What Is Triple Witching?

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Definition

Triple Witching occurs on the third Friday of March, June, September, and December, when three types of derivative contracts—index options, index futures and single stock options— expire simultaneously. Typically, triple witching Fridays see a surge in trading volume.

Key Takeaways

  • Triple witching occurs expiry dates for three types of derivative contracts—index options, index futures and single stock options— coincide.
  • Triple witching happens four time in a year on every third Friday of March, June, September, and December
  • All derivative contracts must be settled by delivery of the underlying asset or be rolled over on the expiry date
  • Triple witching may see a surge in trading volumes and some market volatility as derivatives contracts are settled

How Triple Witching Works

Triple witching happens when the expiry date for three types of derivative contracts coincides. Before we understand the mechanics of triple witching, let's take a step back,

Derivative contracts, such as futures and options, derive their value from the price movements an underlying asset. They can be used to speculate or hedge investment bets. Futures and options contracts are agreements to exchange underlying asset at a future date and price. The date outlined in the contract is called the expiry date.

Note

Not all derivative contracts expire on the same day. There are other contracts that expire outside of the witching days. Derivates contracts could have weekly or monthly expiry dates as well.

Triple witching occurs when three types have expiry dates scheduled for the same day. Typically, this phenomenon occurs on the third Friday of the last month in a quarter. That means the third Friday in of March, June, September, and December.

The three types of derivative contracts that expire on triple witching are:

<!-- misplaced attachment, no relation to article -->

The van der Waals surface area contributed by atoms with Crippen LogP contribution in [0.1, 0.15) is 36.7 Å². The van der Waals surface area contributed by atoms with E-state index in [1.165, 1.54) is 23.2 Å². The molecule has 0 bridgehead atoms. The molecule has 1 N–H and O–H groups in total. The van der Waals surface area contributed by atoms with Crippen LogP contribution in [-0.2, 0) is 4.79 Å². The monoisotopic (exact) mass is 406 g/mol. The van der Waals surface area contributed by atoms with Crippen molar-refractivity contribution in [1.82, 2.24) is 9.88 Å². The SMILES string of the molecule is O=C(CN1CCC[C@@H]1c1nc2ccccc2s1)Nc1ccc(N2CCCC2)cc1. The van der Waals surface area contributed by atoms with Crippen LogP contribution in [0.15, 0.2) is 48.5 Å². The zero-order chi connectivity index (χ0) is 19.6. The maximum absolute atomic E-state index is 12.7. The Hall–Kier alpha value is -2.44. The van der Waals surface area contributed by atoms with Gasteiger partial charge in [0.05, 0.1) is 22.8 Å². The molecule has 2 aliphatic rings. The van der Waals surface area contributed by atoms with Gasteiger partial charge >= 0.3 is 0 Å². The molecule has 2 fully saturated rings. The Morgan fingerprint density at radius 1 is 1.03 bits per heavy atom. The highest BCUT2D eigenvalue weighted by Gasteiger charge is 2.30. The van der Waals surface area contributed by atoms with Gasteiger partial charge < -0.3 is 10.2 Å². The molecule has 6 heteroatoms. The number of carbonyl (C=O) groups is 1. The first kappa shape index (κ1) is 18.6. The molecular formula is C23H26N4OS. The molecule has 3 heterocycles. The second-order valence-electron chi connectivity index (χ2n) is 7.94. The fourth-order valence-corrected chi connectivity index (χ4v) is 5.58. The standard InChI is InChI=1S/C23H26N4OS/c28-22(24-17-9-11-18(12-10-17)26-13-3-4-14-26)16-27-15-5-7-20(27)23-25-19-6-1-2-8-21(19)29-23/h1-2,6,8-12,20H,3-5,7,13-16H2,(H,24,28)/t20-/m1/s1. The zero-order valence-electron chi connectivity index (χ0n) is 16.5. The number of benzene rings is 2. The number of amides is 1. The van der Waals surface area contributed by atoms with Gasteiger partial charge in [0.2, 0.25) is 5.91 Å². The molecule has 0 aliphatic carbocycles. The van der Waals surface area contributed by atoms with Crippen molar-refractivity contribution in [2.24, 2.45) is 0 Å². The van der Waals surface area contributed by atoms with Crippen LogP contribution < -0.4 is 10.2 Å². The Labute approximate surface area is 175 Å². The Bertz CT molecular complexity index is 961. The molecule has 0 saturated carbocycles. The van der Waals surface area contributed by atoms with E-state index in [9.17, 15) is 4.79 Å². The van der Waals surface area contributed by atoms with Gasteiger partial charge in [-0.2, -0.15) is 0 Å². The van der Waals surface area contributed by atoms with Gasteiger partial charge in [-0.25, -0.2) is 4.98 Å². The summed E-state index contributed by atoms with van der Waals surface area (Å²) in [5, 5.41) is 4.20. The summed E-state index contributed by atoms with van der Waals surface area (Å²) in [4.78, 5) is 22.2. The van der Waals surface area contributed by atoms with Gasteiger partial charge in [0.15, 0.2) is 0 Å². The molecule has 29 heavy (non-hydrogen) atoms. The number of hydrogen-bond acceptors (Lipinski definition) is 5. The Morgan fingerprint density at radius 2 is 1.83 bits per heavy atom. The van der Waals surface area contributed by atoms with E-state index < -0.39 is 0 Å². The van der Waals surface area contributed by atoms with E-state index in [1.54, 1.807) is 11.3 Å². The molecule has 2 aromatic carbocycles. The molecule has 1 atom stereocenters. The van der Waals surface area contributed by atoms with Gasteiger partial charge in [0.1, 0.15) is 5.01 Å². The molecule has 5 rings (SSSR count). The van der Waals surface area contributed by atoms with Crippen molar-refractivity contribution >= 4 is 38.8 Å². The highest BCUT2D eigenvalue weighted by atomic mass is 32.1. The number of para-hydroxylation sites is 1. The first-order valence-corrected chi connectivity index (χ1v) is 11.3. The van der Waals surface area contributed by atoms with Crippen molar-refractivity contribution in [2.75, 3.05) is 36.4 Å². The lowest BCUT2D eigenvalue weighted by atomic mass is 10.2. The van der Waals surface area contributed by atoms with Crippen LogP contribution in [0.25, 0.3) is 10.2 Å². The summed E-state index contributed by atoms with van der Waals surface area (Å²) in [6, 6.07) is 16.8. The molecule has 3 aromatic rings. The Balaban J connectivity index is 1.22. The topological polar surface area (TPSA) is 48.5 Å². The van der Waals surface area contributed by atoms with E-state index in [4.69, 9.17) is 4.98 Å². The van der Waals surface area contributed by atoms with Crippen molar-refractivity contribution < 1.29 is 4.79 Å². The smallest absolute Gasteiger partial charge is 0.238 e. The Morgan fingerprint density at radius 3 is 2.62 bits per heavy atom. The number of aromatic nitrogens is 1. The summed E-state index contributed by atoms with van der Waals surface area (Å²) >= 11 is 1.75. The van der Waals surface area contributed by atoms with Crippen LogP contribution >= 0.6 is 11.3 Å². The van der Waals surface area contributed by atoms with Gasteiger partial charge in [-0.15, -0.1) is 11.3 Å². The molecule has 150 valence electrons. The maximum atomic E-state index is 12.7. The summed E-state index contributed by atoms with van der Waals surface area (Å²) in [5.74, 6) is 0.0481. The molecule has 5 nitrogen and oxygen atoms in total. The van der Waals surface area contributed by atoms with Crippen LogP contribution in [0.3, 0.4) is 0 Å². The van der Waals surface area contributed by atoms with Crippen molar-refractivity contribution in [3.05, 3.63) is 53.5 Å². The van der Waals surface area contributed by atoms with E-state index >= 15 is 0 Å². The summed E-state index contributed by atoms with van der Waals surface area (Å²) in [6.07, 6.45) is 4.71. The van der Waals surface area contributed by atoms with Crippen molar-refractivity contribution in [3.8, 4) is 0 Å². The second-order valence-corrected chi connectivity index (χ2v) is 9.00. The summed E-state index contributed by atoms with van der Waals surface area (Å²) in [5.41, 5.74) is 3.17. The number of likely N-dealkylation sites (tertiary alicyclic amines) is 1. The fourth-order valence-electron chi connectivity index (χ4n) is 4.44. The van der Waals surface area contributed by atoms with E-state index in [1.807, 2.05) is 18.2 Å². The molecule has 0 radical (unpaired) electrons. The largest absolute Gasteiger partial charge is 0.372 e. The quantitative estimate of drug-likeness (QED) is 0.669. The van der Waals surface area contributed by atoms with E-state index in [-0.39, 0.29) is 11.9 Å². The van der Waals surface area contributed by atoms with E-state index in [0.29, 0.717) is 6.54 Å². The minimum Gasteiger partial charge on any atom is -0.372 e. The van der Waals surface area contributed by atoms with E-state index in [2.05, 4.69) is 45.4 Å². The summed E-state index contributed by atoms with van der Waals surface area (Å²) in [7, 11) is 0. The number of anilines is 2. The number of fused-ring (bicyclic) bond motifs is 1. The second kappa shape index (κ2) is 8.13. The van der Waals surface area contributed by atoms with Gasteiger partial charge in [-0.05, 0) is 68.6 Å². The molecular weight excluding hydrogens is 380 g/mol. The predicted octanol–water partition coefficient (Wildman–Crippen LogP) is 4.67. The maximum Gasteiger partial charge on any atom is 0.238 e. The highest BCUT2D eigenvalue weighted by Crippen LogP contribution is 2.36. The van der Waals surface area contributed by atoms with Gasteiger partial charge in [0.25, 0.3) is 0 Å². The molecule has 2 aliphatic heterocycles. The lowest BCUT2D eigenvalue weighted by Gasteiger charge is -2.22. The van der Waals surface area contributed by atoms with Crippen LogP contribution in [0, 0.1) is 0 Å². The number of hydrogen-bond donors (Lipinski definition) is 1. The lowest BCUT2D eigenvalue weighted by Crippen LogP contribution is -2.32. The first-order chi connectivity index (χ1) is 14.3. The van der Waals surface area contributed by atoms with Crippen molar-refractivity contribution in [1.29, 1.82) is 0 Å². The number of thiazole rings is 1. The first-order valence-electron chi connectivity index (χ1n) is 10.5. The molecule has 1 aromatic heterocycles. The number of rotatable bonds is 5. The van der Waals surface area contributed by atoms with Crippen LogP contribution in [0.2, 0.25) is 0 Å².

• Stock Index Options: Call and put options where the underlying assets is an index such as the S&P 500. Index options give the owner the right, not the obligation to exercise the contract. The exercise decision depends on the strike price mentioned in the contract and the price of the underlying index.
  • Stock Index Futures: Stock index futures contracts where the underlying asset is also an index and they are an agreement (not an option) to buy or sell a stock index at a future date and a specific price.
  • Single Stock Options: Options contracts which give the holder the right to buy or sell the underlying stock of a single company.

On the expiration date, futures and options (if exercised), must be settled which means either the underlying asset needs to be delivered or the settlement is made using cash. Stock index futures and options are typically cash-settled, whereas you need to deliver the stock in case of single stock options.

Investors may also choose to rollover their derivative contracts, which means closing out this particular contract that is about to expire and entering into a similar contract that expires at a later date.

Note

You can choose to exercise your options prior to the expiration date if you own American options. Also, if it doesn't make sense, you can choose to let your options expire.

Quadruple Witching

With the addition of single stock futures contracts in 2002, which also expired on these days, triple witching was sometimes referred to as quadruple witching or quad witch—because now there were four types of contracts with simultaneous expiry.

However, in 2020, OneChicago, the exchange where single stock futures were traded shut down. While single stock futures trade elsewhere internationally, they no longer trade in the United States.

With single stock futures ceasing to trade, there are only three types of derivatives with concurrent expiry on four days of the year. Therefore, there is no more quadruple witching, only triple witching.

Triple Witching Impact on the Market

Triple witching is when futures traders will have to decide if they will roll their contracts over and maintain a position in a non-expired contract, or close their futures position, which could be buying or selling, depending on the direction of their original trade.